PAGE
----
Two new studies produced by ENAT research staff are now available for download from the ENAT website. The first report, " Rights of Tourists with Disabilities in the European Union Framework" examines the key legislation and the way in which the rights of people with disabilities are being extended and safeguarded. The second report, "Services and Facilities for Accessible Tourism in Europe" presents definitions of accessible tourism, the target public and their specific needs, and an overview of services and facilities that tourism providers can adopt to improve accessibility. Both reports include many examples of good practice drawn from several European countries, illustrating a range of accessible tourism and travel services.
A major milestone has been reached with the publication this week of the recommendations from the Second International Conference on Accessible Tourism held November 22 - 24, 2007 at the United Nations in Bangkok, Thailand. Sixteen recommendations directed towards governments, public agencies, tourism businesses and academia seek to promote the development of inclusive tourism in the region, targetting a wide range of measures for both specialised and mainstream services.
At a congress held last week by the European Network for Accessible Tourism (ENAT), over 200 representatives from international disability organisations, tourist boards and private enterprise came to the overwhelming conclusion that accessible tourism is the fastest-growing business opportunity in the tourism industry.
Accessibility in tourism in a social right that concerns all citizens in Europe. In Europe it is estimated that 10% of the population have some type of disability, this means around 50 million people. And this number will continue to grow due to the inevitable process of demographic change as half of them are over 65. It can be deduced that accessibility is essential for 10% of the population, necessary for 40% and convenient for 100% of the population. In recent years the rights of disabled people to travel and to participate in tourism, leisure, sport and other activities away from home have been strengthened in a number of areas by legislation and regulations at international, European and national levels. This report presents an overview of the key legislation and the way in which the rights of people with disabilities are being extended and safeguarded. The report shows many examples of how the front-runners in sections of the tourism industry are beginning to respond to the increasing demand for accessible tourism products and services.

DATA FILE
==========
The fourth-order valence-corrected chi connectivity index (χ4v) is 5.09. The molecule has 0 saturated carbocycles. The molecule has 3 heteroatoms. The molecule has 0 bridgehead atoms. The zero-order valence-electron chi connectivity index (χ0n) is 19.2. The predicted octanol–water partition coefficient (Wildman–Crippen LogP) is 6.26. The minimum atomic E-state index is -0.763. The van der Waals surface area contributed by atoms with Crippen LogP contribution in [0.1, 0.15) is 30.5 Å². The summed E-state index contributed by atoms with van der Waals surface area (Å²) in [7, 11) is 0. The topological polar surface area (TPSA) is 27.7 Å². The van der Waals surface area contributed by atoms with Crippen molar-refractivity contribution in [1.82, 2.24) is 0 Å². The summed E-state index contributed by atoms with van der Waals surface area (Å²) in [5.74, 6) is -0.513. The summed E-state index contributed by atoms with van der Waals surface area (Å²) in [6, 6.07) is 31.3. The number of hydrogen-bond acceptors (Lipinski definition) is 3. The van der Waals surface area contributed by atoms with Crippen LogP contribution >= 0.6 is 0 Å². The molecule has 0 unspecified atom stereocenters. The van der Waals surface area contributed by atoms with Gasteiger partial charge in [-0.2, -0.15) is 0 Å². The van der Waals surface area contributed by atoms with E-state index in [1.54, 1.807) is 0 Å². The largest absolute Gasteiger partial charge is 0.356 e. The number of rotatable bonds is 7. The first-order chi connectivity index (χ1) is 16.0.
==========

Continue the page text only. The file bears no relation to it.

As part of the two year ENAT work programme 2006 – 2007, a study of services and facilities for accessible tourism in Europe was conducted by Toegankelijkheidsbureau (Belgium). This report presents definitions of accessible tourism, the target public and their specific needs, leading to an overview of services and facilities that tourism providers can adopt to improve accessibility.
VisitBritain National Accessible Scheme Self-Survey for Serviced, Self-Catering, Hostel and Campus Accommodation. This detailed accessibility checklist is used to assess the suitability of premises for participation in the UK National Accessible Scheme which is managed by VisitBritain.
This report presents an analysis of the terminology related to disability, accessibility
and tourism. The demand and supply analysis covers an estimation of the market size
for accessibility in Europe and worldwide, the identification of key stakeholders and the
current supply of accessible products and services.
The Municipality of Arona, Tenerife Sur, has taken up the challenge to make its tourist offers available to everyone, including people with disabilities, through the Arona Integral Accessibility Plan. An access guide to Tenerif Sur, produced in 2007, covers information bureaux, facilities, transport and accommodations in three languages, Spanish, English, German. The Guide has 170 pages and is richly illustrated.
The C.A.R.E. project (Città Accessibili delle Regioni Europee – Accessible Cities in the Regions of Europe) was based on the cross-national sharing of city development policies in which accessibility to everyone is key to quality, in order to make the geographical resources better suited to the requirements of all those users who have special needs. "Cities that will be able to fulfil the most exacting requirements will be more functional and friendlier to everyone".